Generally, the best way to avoid bloat is to stay away from soda, alcohol and greasy, salty, fatty meals, which slow the stomach and the intestines from emptying, according to Timothy S. Harlan (a.k.a. Dr. Gourmet), M.D., medical director of Tulane University's School of Medicine.
Here are 5 of our favorite bloat-busting foods, and a few moves to add to your belly-shrinking workout routine.
- Papaya: There's some research that says the enzyme in papaya may aid digestion. Try mixing diced papaya into plain organic yogurt for breakfast.
- Oatmeal: According to Harlan, in a recent meta-analysis of a number of studies related to digestion, researchers found that oat bran can be particularly beneficial. Harlan recommends having oatmeal for breakfast. Warning: Avoid McDonald's new oatmeal, which has more sugar than a Snickers bar, according to this recent New York Times article. Yikes!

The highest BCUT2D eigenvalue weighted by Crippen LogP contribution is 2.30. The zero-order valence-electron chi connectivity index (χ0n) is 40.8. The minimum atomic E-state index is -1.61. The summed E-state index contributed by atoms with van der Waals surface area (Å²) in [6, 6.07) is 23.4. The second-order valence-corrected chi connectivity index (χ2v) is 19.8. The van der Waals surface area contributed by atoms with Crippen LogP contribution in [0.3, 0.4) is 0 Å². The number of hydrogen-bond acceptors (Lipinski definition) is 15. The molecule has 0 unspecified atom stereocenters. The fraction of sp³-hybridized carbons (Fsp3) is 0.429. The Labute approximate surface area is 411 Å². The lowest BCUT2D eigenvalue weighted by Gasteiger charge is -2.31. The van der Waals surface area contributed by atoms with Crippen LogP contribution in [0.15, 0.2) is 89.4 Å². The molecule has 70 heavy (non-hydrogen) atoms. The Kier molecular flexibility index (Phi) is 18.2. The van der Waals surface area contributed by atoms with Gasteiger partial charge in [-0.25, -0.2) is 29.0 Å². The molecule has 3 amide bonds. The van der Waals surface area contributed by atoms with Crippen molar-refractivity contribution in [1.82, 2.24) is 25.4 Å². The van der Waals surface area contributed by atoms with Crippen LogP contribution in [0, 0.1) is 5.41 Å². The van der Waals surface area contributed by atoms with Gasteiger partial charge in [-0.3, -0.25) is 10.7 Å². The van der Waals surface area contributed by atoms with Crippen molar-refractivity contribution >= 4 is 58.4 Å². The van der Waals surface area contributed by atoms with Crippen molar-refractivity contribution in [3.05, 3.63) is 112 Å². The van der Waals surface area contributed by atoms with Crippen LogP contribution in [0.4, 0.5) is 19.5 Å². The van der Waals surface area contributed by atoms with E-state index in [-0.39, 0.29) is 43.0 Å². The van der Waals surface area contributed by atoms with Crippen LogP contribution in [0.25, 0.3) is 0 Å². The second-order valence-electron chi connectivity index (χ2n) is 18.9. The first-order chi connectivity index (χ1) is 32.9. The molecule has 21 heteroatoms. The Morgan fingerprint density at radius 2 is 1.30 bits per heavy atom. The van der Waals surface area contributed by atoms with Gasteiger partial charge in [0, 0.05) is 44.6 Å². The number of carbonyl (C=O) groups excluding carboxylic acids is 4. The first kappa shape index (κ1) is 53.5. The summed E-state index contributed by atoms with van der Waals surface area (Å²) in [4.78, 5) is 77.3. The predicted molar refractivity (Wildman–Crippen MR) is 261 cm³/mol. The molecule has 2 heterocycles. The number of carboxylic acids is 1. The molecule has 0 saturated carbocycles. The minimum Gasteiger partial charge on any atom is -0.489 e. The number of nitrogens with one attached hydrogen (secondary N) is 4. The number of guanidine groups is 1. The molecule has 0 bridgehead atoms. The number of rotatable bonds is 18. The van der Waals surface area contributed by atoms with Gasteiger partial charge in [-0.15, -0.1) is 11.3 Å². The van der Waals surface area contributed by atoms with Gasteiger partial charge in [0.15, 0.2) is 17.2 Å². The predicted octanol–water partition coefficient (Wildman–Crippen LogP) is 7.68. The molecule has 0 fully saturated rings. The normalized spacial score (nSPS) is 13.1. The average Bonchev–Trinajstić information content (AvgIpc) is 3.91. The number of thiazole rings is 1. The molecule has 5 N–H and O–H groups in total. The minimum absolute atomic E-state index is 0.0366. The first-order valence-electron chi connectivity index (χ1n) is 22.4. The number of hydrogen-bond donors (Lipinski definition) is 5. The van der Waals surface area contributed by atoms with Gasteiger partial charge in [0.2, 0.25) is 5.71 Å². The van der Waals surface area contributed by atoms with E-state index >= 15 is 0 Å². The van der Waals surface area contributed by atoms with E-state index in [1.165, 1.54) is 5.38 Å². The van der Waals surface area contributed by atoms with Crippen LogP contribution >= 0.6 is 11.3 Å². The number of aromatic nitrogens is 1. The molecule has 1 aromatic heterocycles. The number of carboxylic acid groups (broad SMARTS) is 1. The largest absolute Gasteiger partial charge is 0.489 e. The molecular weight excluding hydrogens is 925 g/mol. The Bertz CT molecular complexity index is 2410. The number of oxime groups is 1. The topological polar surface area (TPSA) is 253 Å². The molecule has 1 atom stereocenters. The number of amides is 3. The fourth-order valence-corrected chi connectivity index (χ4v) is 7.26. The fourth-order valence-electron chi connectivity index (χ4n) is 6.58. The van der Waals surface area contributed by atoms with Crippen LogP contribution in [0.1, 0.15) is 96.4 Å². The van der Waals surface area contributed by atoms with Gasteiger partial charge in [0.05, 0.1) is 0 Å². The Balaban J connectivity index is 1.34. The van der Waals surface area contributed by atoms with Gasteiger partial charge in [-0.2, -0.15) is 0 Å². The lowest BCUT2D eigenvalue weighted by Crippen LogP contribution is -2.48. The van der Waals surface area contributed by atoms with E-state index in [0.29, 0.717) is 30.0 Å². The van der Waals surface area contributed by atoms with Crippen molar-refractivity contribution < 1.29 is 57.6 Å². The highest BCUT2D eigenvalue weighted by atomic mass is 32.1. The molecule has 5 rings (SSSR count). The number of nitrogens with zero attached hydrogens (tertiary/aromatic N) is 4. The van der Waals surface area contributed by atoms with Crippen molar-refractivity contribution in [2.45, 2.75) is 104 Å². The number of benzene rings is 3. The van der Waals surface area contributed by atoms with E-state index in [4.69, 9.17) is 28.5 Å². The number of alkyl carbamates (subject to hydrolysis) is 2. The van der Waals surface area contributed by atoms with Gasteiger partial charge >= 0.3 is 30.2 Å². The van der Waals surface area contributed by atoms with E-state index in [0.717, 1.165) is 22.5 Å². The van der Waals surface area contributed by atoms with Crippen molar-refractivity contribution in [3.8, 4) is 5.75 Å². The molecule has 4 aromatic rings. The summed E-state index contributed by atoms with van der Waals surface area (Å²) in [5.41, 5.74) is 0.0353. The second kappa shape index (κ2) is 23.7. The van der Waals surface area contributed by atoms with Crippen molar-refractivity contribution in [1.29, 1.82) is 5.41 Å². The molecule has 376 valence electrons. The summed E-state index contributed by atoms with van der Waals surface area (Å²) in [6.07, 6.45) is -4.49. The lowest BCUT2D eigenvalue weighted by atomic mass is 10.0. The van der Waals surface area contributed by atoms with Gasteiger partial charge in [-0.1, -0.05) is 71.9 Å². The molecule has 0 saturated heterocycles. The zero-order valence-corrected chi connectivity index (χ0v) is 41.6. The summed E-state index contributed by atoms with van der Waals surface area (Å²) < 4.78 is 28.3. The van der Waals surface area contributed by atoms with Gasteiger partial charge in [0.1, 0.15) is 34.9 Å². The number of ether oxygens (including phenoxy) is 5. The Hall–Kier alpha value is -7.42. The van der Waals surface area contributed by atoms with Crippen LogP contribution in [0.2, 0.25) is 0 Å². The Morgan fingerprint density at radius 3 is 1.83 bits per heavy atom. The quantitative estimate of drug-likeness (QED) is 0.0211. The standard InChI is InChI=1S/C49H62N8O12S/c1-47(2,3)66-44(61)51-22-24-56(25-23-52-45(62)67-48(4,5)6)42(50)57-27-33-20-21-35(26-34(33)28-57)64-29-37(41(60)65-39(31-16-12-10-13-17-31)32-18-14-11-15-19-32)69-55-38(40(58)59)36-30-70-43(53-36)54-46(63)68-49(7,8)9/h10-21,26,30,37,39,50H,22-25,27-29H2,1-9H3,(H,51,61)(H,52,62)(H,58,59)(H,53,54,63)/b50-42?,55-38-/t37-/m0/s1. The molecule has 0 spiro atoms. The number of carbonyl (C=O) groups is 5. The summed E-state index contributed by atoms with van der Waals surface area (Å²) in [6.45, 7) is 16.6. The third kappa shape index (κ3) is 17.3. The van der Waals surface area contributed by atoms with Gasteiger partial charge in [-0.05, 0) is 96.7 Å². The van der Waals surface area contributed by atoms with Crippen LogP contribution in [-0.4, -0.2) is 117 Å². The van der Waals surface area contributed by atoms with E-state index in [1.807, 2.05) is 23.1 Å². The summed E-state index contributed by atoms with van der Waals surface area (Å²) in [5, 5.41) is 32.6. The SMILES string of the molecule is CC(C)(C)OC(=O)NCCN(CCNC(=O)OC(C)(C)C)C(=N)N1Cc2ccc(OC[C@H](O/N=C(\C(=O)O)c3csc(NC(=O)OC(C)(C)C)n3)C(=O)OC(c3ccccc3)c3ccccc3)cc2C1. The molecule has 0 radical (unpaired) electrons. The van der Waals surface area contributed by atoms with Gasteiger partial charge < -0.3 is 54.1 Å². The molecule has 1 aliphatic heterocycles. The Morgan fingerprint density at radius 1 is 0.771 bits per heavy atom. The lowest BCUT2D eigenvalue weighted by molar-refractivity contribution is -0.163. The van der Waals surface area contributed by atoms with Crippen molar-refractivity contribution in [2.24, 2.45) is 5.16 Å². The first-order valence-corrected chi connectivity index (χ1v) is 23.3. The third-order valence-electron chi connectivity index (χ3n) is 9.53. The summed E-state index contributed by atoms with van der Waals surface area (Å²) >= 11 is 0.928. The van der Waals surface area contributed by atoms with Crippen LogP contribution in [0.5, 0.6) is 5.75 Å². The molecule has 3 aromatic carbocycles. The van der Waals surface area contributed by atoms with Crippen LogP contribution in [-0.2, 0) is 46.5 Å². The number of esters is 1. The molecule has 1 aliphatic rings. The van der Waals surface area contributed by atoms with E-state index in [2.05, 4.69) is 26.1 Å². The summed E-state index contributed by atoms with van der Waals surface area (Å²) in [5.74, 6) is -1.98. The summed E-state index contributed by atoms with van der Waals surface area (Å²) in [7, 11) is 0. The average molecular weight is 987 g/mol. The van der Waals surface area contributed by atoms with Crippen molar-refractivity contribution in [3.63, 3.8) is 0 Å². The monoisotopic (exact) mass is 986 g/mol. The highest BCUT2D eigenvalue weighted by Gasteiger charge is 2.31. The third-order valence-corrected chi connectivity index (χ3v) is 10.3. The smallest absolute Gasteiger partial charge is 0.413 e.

- Packaged chicken is more likely to give you salmonella than fresh chicken.
- Packaged chicken is more likely to give you salmonella than fresh chicken. — The Telegraph
- An inside look at America's team at the Bocuse d'Or. — Eater
- The newest Iron Chef, Marc Forgione, has lost his first battle in kitchen stadium. — The Feast NY
- New coffee words you should learn in 2011. — Esquire
- Natives of Vermont will get real maple syrup in their McDonald's oatmeal. — The Consumerist
- Speaking of McDonald's, as its profit increases, so will its prices. — The New York Times
- DiGiorno has released new packaging that combines pizza with cookies and wings. — Huffington Post Food
- Thomas Keller is planning a pop-up restaurant to open at London's Harrods. — Big Hospitality
- Grant Achatz's memoir is now on sale for preorder. — Grant Achatz Memoir
- Good news: alcohol doesn't actually kill brain cells! — The Atlantic